SOLAR TRIVIA TIME
Here at FPL , we love being active in the sun and helping our clients save money (and the Earth) by switching to solar energy systems. Learning about solar energy and how it can benefit our environment is fun for us. The more we learn about this clean, renewable energy source, the more we are committed to growing the solar energy field. Are you ready for some solar trivia?
Do you think you know a lot about solar power and how it works? Let’s see the strength of your “Solar IQ.” Here are some interesting trivia facts about the sun, solar power, and solar energy systems.
- Every day 120,000 terawatts of power from the Sun flows through to the Earth – 10,000 times more than what flows through our industrial civilization at any given time. That’s a lot of power at our fingertips!
- Solar and wind power systems have 100-times better lifetime energy yield than either nuclear or fossil energy system per ton of mined materials.
- It would take only around 0.3 percent of the world’s land area to supply all of our electricity needs from solar power.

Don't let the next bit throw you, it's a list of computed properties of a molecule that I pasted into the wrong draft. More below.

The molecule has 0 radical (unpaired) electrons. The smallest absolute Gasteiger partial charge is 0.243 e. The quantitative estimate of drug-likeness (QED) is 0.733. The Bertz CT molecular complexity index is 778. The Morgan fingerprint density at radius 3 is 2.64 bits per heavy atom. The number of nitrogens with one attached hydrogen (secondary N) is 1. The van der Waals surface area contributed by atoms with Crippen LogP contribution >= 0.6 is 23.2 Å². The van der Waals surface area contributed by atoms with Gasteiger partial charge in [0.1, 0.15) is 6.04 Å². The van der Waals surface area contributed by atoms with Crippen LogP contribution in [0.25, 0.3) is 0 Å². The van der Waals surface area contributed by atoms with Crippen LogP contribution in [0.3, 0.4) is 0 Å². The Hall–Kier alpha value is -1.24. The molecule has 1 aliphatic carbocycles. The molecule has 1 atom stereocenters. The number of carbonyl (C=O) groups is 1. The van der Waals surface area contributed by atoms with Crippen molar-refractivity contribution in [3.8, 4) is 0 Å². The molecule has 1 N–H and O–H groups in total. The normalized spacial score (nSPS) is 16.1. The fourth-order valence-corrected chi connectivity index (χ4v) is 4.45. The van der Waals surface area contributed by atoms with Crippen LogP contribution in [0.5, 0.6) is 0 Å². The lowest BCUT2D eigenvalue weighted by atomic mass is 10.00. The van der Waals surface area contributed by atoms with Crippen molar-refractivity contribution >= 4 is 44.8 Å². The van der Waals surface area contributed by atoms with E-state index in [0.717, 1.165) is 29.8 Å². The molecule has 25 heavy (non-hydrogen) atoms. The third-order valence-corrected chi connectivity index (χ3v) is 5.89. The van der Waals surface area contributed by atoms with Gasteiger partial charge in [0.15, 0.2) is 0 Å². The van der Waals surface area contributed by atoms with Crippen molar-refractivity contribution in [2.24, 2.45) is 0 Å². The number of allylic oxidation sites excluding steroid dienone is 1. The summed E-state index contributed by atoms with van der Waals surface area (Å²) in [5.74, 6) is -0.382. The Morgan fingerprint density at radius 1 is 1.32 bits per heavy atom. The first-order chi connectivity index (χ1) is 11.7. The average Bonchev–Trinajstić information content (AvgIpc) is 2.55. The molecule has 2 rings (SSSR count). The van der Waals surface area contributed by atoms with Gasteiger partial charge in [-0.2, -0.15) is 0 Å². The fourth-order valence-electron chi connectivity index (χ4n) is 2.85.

- The state that generates the most utility-scale solar power is California. According to the Energy Information Administration, California became the first state to generate more than 5% of its annual utility-scale electricity from solar power in 2014.
- Solar panels don’t need direct sunlight to produce electricity. However, direct sunlight produces the most energy. Talk to one of our trained solar technician to find out if your roof has the orientation that would make your home a good candidate for solar.
- Though the sun is 90 million miles from the earth, it takes less than 10 minutes for light to travel that distance.
- The term “Photovoltaic” has two parts: “photo”, derived from the Greek word for light, and “volt”, from electricity pioneer Alessandro Volta. And that’s exactly what photovoltaic systems do – turn light into electricity!
- Edmond Becquerel was the first person to realize that sunlight could produce an electric current in a solid material in 1839, but it took more than a century for scientists to fully understand this process and develop a practical solar cell.
- Silicon, the major component of a solar cell, is the second most abundant element in the Earth’s crust (about 28% by mass) after oxygen.
- Manufacturing solar cells produces 90% fewer pollutants than conventional fossil fuel technologies.